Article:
Internal Conflict A conflict that takes place entirely within a character’s own mindThe internal conflict would be the id for the Lord of the Flies. What describes someone’s moral is if they are superego but when they descend to id they resort to their primal instincts. The struggle to stay in a superego state is everyone’s internal conflict.
Connotation All the meanings, associations, or emotions that a word suggestsThe shell is valuable for its ability to call everyone together, and is therefore a symbol of leadership and civilization.
Denotation The literal dictionary definition of a wordThe shell has monetary value.
Epiphany A moment of sudden insight or revelation that a character experiencesSimon realizing that there is no beast and that it is all just a dead pilot would be considered an epiphany.
Epithet An adjective or other descriptive phrase that is regularly used to characterize a person, place, or thingPiggy being called Piggy would be used as an epithet because it is used to characterize him.
Fable A very brief story in prose or verse that teaches a moral or a practical lesson about lifeThere might not be any fables in the Lord of the Flies.
Fairy Tale A type of folktale that features supernatural elements such as spirits, talking animals, and magicThere might be no Fairy Tales in the Lord of the Flies.
Simile A comparison between two things using the words “like” or “as””The boys lay, panting like dogs.” pg. 41
Metaphor A comparison in which “X” IS “Y,” it does NOT use “like” or “as””‘Fat lot of good we are,’ said Ralph. ‘Three blind mice.'” pg. 93
Personification Giving human characteristics to non-human entities”…, but on the other fire thrust out savage arm of heat…” pg. 41
Hyperbole Figure of speech that uses exaggeration to express strong emotion or to create a comic effect”[A] conch; ever so expensive. I bet if you wanted to buy one, you’d have to pay pounds and pounds and pounds–he had it on his garden wall.”
Onomatopoeia Use of a word whose sound imitates or suggests its meaningRalph pretends to machine-gun piggy in the first chapter, screeching the word “Sche-aa-ow”.
Symbol Person, place, thing, or event that stands for itself and for something beyond itself as wellThe conch is a symbol of authority. It is established in the second chapter how only when you are holding the conch could you talk.
Understatement A figure of speech that consists of saying less than what is really meant, or saying something with less force than is appropriateWhen Ralph causally says how his father would save them since he is in the navy. But in actuality that is a big understatement because it would take a lot of effort and time to find them.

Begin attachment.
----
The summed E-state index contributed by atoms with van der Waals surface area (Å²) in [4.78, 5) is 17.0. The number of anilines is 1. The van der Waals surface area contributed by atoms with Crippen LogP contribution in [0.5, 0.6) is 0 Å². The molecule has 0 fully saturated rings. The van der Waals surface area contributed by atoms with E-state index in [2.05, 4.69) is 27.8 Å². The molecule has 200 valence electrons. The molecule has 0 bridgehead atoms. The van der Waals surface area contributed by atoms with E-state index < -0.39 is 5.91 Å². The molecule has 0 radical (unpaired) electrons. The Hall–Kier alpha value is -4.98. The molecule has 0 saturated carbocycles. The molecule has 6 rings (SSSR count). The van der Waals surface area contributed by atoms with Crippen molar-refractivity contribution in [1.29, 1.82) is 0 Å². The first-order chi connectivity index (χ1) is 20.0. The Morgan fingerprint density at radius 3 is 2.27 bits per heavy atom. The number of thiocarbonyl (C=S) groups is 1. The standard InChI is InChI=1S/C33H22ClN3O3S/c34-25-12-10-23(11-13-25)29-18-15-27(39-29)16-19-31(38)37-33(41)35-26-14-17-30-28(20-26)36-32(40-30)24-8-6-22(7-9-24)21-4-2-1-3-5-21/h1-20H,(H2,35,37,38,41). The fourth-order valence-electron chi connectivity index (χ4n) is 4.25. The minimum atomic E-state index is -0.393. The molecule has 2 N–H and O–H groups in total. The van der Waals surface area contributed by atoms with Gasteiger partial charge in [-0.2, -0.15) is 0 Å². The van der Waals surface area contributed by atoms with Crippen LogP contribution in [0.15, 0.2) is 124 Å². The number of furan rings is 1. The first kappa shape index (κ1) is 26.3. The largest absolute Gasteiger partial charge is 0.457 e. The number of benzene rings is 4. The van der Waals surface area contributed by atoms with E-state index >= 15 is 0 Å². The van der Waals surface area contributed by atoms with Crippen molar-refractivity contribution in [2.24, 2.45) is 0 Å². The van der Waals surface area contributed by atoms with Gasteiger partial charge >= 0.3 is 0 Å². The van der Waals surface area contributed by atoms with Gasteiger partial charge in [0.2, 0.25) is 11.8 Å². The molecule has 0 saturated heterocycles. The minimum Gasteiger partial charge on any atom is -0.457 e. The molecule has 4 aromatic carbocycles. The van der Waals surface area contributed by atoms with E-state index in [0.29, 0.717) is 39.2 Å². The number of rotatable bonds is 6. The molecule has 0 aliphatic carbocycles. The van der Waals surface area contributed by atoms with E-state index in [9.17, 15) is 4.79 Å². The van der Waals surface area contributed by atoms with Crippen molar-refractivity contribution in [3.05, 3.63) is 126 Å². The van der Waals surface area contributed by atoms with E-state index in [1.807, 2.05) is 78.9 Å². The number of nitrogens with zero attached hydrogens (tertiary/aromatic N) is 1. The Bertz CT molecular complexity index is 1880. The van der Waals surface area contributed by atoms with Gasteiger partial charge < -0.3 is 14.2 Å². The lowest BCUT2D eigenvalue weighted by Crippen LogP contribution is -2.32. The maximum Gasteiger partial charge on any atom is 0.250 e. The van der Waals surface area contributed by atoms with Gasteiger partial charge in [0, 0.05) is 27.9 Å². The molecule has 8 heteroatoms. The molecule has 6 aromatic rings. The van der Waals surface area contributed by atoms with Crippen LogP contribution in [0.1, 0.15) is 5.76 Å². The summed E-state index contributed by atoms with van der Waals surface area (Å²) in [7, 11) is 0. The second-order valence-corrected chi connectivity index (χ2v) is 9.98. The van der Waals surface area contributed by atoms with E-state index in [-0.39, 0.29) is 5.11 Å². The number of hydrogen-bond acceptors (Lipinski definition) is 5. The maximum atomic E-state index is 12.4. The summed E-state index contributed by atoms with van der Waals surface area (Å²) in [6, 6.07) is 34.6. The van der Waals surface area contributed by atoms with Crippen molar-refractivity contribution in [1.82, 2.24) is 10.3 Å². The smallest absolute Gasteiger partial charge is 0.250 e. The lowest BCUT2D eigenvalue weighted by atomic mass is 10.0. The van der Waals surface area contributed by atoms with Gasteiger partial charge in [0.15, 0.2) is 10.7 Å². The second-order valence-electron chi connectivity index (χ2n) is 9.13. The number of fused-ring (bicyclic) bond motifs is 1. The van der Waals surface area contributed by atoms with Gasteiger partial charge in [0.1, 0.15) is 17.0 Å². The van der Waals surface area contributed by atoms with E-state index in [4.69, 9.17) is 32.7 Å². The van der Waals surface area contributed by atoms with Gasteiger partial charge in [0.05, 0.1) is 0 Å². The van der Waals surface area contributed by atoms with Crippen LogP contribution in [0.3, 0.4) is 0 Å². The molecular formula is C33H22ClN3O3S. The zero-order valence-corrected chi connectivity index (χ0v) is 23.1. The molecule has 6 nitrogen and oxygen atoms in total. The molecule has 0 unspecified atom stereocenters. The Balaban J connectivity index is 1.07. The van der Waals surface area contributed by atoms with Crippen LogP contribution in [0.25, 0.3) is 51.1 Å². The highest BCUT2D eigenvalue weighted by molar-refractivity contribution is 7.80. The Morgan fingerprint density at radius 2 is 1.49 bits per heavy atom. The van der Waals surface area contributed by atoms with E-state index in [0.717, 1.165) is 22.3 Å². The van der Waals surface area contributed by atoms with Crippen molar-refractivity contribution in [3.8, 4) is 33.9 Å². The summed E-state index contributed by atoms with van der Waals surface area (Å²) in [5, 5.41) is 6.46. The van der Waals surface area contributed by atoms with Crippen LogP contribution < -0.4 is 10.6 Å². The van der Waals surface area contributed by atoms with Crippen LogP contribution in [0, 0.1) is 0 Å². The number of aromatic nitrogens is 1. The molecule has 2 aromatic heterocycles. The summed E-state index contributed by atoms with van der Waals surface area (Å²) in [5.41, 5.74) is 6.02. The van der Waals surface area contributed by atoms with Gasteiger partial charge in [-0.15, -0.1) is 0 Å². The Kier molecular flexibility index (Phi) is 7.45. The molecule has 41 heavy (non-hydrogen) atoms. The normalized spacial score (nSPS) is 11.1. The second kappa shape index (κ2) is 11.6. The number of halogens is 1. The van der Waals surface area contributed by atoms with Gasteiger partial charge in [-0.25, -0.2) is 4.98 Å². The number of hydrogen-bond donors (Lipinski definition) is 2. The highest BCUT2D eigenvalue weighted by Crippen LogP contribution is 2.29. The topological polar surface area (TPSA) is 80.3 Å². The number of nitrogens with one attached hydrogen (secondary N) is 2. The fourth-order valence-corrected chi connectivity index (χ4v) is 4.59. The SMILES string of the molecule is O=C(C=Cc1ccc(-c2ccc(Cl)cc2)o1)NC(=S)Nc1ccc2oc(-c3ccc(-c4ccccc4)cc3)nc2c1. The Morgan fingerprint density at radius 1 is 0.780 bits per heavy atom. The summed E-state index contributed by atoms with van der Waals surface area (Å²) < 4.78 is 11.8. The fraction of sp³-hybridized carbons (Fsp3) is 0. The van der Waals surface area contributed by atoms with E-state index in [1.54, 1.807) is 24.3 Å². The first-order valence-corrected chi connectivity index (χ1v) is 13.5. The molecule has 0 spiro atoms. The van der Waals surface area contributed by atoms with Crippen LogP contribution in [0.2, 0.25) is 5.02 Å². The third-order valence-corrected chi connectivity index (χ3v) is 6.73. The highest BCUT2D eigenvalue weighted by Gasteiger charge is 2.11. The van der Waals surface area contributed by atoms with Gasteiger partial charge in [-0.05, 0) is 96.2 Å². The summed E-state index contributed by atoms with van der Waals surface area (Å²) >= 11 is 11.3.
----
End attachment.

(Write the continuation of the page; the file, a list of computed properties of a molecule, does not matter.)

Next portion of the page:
Flashback A scene that interrupts the present action of the plot to “flash backward” and tell what happened at an earlier timeIn chapter 7, Ralph had a flashback to when he is home with his parents in a cottage all snug. This is a flashback because it tells what happened in an earlier time.
Foil A character who is used as a contrast to another characterJack is a foil for Ralph. Ralph is a superego and is civilized while Jack is id and resorts to his primal instinct to kill.
Foreshadowing The use of clues to hint at events that will occur later in a plotPiggy’s reaction to the conch is extravagant. This can be seen as a foreshadowing event to how useful it will later be used for.
Genre The category to which a literary work belongs, examples: epic, novel, short story, drama, poetry, etc.Allegory- it has characters and morals that relate to the real world and Goldings Moral.
Imagery Language that appeals to the five sensesAirplane making a “scar” on the island. This a form of imagery because it shows the image that the plane tore a scar in the trees at the beginning of the book.
Verbal Irony Occurs when a writer or speaker says one thing but really means anotherRalph tries to explain to the naval officer what has happened and remarks that at the beginning they had put on a “good show”. The officer says, “I know. Jolly good show. Like Coral Island.”
Situational Irony Occurs when what happens is different from what we expect to happenboys are stranded on a paradise island and fight war that parallels the one being fought in the larger world